As the coronavirus pandemic continues, MBA programs all over the globe are changing their admissions policies.
Online PR News – 12-August-2020 – New York, NY – As the coronavirus pandemic continues to impact hundreds of countries, MBA programs all over the globe are coming to grips with a stark new reality: Schools need students’ tuition to remain open, and those students want to be in a physical classroom. But how can universities reconcile this when just one case of Covid-19 could shut down the entire campus?
The MBA Problem during Covid-19
Business schools need to retain their enrolled students and maintain the flow of tuition. But MBA students are famously picky and demanding. A typical MBA applicant often has an established career with clearly defined expectations. They carefully weigh opportunity costs when considering what schools to apply to. Above all, this means attending in-person classes and forming relationships with peers.
However, attending classes and meeting peers has now become an increasingly difficult task and even liability in the age of Covid-19. What should business schools do when faced with lockdowns, health concerns, and legal actions?
Futures Made of Virtual Learning
Business programs have been scrambling to find an answer to this problem. The solution appears to be online classes, or "virtual learning," which has taken on a variety of forms. UPenn’s Wharton Business School and Georgetown's McDonough School of Business have announced they will only be offering online classes, while Harvard Business School elected to reverse course from online-only classes in favor of a hybrid model. From top business programs to budget schools, online learning is positioned to become a mainstay at all universities for the foreseeable future.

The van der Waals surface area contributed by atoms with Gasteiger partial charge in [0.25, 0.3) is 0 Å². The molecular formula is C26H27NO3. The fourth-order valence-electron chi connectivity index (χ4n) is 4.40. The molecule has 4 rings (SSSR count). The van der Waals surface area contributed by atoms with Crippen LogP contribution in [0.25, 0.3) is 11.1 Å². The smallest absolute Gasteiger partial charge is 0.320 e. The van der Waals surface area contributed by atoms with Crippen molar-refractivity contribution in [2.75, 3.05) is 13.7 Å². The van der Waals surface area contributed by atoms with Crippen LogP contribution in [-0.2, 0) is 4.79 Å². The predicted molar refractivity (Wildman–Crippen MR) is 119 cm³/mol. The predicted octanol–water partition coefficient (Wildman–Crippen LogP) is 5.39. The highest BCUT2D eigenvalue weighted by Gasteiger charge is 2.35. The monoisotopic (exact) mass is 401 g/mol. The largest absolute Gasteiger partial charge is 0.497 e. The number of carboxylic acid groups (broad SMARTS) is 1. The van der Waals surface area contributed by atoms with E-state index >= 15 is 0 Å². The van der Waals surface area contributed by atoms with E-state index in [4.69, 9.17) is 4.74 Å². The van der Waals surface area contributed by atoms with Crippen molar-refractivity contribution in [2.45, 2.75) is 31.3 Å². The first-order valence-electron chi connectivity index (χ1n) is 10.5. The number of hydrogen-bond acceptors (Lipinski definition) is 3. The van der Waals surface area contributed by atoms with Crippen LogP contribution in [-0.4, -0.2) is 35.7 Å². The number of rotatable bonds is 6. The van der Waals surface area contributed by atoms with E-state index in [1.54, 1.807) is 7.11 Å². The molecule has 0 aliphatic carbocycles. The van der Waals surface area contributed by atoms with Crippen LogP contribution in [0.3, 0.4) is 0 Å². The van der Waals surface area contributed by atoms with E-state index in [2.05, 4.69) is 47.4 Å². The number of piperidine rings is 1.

To Defer or Not Defer?
As expected, many students have not responded well to the idea of paying full tuition for a "virtual" experience. Faced with the high likelihood that post-graduation job recruitment will be limited during Covid-19, applicants are seriously considering deferment. Long avoided as an option by top business schools, deferment has actually become an enticing trade-off of sorts between students and universities; students can avoid online classes in hopes of re-matriculating in 2021, whereas business schools can keep the students' tuition.
Deferment has become extremely attractive for international applicants whose schools have switched to online-only classes. Faced with the possibility of losing their student visas, many international applicants have decided to defer, inadvertently freeing up admissions spots for on-the-fence applicants. However, for international students whose MBA programs are not allowing deferment, there are several options available to maintain their student visas.
A Surprise to be Sure, but a Welcome One
The result of business schools shifting towards virtual learning and students deciding to defer is an unexpected recent increase in MBA applications due to a perception among applicants that their chances at admission are higher at top-tier schools.